The group including me identified with the emotions that Aspi had been talking about. The next in turn was Ranjan Kapadia. He carried forward what Aspi had started but dwelled into the physical sense of silence. Ranjan had been brought up in a slum in Mumbai. He hadn’t witnessed silence in his childhood given that he lived in a clustered shack right next to an expressway. Therefore, he valued silence abundantly in his life.

On the contrary, the next speaker, a German, held a completely opposite view. Living in Germany with both her parents working and the house always empty, she had spent most hours of her days in silence. Her neighbourhood, the public park, restaurants et cetera were always screeching quiet. She felt a strange sense of comfort when she first visited Bombay and thereafter, there was no turning back. Her longing for belonging to some place jostling with human activity and emotions was fulfilled by the City of dreams.

Leslie Nazareth also participates in the session. He spoke about how delighted he had been on performing with ‘bhajan mandlis’ in remote towns of Maharashtra. He said, “These bhajan mandlis comprise of otherwise plain farmers. However, when they take up their instruments they instantaneously inherit the gift of loving life. They lose into the consciousness of their art and enjoy every morsel that comes out of it.” He thereafter explained that on his tours he had witnessed the musical diversity of tribals of Maharastra, called bhajan mandlis and he was on a project to fuse western music with such local cultural bits.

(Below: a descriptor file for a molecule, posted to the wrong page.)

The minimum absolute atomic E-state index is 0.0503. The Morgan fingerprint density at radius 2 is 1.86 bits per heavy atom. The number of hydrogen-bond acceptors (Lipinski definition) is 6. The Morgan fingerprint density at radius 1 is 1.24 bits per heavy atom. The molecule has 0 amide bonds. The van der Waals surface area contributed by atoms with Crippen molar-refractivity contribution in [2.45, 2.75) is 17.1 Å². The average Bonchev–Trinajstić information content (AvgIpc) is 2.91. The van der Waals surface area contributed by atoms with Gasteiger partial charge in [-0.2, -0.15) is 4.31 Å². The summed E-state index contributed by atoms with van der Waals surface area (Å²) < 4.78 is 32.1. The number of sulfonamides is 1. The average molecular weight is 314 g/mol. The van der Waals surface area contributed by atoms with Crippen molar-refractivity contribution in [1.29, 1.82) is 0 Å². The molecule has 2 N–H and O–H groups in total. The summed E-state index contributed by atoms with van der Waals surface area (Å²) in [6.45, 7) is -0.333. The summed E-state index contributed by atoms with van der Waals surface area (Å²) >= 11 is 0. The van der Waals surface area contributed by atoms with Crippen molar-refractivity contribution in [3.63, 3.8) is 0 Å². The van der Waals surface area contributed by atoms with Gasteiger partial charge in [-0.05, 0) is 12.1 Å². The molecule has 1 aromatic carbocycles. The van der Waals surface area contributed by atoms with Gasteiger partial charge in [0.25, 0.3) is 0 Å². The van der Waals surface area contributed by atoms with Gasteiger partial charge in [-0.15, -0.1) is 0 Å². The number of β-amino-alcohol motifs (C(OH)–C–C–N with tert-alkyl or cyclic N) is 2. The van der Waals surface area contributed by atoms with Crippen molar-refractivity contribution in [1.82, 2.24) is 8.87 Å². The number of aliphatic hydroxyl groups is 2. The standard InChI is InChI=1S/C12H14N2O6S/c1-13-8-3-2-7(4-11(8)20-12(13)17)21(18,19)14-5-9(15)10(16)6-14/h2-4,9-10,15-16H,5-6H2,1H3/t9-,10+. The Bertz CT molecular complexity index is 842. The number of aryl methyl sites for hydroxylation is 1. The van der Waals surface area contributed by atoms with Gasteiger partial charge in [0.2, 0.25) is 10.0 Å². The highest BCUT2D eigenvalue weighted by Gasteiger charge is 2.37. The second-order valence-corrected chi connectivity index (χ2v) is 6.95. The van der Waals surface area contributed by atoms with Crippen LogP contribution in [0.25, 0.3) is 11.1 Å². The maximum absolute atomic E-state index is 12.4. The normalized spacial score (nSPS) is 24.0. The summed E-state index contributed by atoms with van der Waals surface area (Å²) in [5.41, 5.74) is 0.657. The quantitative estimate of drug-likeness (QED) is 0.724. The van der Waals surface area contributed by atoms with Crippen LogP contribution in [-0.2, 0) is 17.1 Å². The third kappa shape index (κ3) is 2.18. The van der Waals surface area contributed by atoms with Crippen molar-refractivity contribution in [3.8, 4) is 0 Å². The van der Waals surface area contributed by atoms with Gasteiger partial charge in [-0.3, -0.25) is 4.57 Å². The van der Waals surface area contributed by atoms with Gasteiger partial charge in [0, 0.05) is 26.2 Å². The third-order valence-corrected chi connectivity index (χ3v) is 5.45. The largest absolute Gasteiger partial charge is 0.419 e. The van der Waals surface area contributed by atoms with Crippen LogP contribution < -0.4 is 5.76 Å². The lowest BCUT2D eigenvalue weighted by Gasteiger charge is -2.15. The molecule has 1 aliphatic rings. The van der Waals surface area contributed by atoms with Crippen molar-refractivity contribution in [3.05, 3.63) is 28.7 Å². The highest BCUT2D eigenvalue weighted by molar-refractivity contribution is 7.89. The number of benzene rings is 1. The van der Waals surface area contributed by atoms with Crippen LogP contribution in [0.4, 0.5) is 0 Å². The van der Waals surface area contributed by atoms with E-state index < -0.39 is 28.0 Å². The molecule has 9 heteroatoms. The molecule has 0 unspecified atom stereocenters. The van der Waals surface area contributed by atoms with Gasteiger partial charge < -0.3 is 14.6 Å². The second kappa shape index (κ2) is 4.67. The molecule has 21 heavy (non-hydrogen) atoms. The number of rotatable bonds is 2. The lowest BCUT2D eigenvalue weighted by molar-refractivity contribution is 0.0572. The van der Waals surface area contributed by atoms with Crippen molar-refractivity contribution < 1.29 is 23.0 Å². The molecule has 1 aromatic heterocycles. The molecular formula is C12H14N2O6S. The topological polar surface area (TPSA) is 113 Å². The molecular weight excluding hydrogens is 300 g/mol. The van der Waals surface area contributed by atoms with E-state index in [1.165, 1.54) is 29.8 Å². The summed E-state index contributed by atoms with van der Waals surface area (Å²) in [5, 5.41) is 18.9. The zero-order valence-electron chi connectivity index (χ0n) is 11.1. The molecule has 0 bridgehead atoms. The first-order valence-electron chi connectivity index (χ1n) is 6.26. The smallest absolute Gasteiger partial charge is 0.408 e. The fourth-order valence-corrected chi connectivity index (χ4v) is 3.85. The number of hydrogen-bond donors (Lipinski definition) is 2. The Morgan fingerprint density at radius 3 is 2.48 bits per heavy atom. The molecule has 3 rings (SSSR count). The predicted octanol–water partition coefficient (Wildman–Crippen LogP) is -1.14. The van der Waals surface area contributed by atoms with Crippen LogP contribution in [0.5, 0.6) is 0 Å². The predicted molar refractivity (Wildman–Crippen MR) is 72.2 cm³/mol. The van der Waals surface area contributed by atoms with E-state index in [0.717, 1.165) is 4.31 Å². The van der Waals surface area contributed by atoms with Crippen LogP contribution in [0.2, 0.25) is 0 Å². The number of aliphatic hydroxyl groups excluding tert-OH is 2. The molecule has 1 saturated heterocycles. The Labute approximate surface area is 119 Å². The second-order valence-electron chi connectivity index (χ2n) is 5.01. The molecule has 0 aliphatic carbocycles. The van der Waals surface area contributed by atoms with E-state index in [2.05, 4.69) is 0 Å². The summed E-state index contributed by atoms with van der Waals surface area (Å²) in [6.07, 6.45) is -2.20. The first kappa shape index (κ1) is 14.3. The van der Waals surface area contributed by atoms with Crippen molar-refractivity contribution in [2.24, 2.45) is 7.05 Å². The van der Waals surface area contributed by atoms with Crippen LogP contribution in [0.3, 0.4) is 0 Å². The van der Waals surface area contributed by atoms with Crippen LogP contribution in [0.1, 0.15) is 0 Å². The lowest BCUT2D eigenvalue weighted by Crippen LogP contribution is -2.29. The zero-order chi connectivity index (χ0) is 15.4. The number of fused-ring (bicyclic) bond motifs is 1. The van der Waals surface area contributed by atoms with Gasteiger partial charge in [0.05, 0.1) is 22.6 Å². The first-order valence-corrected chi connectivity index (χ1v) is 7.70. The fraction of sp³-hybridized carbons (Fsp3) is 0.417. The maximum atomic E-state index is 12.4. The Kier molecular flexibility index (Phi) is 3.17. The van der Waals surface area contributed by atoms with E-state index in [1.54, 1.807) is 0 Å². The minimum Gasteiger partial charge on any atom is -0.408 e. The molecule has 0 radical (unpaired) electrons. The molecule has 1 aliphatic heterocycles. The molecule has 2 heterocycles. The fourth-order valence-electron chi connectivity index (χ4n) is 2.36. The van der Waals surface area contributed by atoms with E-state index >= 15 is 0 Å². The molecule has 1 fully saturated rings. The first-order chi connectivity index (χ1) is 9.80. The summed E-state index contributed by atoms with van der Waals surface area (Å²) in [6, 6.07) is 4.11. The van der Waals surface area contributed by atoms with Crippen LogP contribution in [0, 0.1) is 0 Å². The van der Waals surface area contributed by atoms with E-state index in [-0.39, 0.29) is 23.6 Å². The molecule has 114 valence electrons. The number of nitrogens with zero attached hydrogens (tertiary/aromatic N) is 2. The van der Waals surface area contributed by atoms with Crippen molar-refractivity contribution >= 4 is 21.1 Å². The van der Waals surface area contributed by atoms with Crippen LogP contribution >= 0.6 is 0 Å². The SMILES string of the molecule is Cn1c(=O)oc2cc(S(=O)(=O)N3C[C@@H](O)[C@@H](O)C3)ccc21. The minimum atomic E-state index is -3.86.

Next was Imroz Alam, an Urdu poet, who recited a beautiful poem from one of his collections and in essence, it highlighted hunger has the evilest of things in the world. The poem was very close to his heart. He had wanted to share his latest piece of art with someone and had finally found solace at the stone soup adda.

At 9 PM, the sharing session came to an end and was succeeded by dinner. The dinner was served by the hosts free of cost to all the participatory members of the group. Certain volunteers had carried food with them to be shared by everyone in accordance with the folklore’s traditions. During this time, each person got a chance to interact with others on a personal scale. Persons who were strangers sometime ago had matured as friends.

Stone Soup Adda acts as a getaway from the plastic world. Here one can fearlessly express thoughts and share artwork without the scrutiny of being judged by others. At times, a strange world feels safer than the home itself.

The stone soup session usually ends after dinner but people are welcome to stay over for an extended period to indulge in a musical exercise. People are motivated to pick instruments and try their hands at music. This part of the session is not only relaxing but also a fun-learning exercise.

Overall, stone soup adda is a great concept and very apt at reducing stress. It also provides a great socializing platform for individuals across diverse platforms. It is at times a mesmerizing experience and one can only wait for Tuesdays to go back for more.

Source: Stone Soup